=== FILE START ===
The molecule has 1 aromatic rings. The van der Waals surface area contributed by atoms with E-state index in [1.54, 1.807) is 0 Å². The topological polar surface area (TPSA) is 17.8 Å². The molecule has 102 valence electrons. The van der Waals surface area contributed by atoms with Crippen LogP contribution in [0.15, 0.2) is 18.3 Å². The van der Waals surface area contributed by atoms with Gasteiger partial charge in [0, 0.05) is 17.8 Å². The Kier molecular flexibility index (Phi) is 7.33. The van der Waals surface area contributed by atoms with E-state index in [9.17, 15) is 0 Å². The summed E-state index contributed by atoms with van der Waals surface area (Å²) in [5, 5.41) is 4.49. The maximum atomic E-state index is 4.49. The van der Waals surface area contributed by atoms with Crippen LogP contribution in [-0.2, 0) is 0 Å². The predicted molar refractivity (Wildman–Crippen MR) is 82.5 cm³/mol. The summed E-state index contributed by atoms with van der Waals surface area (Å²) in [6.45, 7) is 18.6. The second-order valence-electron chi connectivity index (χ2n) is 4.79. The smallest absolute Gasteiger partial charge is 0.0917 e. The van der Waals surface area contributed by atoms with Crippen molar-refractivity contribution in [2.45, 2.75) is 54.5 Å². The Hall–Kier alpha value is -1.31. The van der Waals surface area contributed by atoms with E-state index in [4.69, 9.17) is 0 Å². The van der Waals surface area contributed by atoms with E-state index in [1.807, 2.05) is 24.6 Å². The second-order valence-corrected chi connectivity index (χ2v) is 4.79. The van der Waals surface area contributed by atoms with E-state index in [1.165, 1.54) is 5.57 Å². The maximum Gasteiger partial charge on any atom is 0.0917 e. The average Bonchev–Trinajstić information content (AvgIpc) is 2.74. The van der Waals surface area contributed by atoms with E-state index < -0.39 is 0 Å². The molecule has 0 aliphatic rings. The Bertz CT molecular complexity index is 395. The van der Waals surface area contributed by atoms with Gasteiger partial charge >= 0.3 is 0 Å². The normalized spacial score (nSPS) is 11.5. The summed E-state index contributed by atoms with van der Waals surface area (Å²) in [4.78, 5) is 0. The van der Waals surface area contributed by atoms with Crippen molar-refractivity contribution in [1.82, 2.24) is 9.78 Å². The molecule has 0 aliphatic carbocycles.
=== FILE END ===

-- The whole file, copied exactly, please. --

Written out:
The molecule has 1 aromatic rings. The van der Waals surface area contributed by atoms with E-state index in [1.54, 1.807) is 0 Å². The topological polar surface area (TPSA) is 17.8 Å². The molecule has 102 valence electrons. The van der Waals surface area contributed by atoms with Crippen LogP contribution in [0.15, 0.2) is 18.3 Å². The van der Waals surface area contributed by atoms with Gasteiger partial charge in [0, 0.05) is 17.8 Å². The Kier molecular flexibility index (Phi) is 7.33. The van der Waals surface area contributed by atoms with E-state index in [9.17, 15) is 0 Å². The summed E-state index contributed by atoms with van der Waals surface area (Å²) in [5, 5.41) is 4.49. The maximum atomic E-state index is 4.49. The van der Waals surface area contributed by atoms with Crippen LogP contribution in [-0.2, 0) is 0 Å². The predicted molar refractivity (Wildman–Crippen MR) is 82.5 cm³/mol. The summed E-state index contributed by atoms with van der Waals surface area (Å²) in [6.45, 7) is 18.6. The second-order valence-electron chi connectivity index (χ2n) is 4.79. The smallest absolute Gasteiger partial charge is 0.0917 e. The van der Waals surface area contributed by atoms with Crippen molar-refractivity contribution in [2.45, 2.75) is 54.5 Å². The Hall–Kier alpha value is -1.31. The van der Waals surface area contributed by atoms with E-state index in [4.69, 9.17) is 0 Å². The van der Waals surface area contributed by atoms with E-state index in [1.807, 2.05) is 24.6 Å². The second-order valence-corrected chi connectivity index (χ2v) is 4.79. The van der Waals surface area contributed by atoms with E-state index in [1.165, 1.54) is 5.57 Å². The maximum Gasteiger partial charge on any atom is 0.0917 e. The average Bonchev–Trinajstić information content (AvgIpc) is 2.74. The van der Waals surface area contributed by atoms with E-state index < -0.39 is 0 Å². The molecule has 0 aliphatic rings. The Bertz CT molecular complexity index is 395. The van der Waals surface area contributed by atoms with Gasteiger partial charge >= 0.3 is 0 Å². The normalized spacial score (nSPS) is 11.5. The summed E-state index contributed by atoms with van der Waals surface area (Å²) in [4.78, 5) is 0. The van der Waals surface area contributed by atoms with Crippen molar-refractivity contribution in [1.82, 2.24) is 9.78 Å². The molecule has 0 aliphatic carbocycles.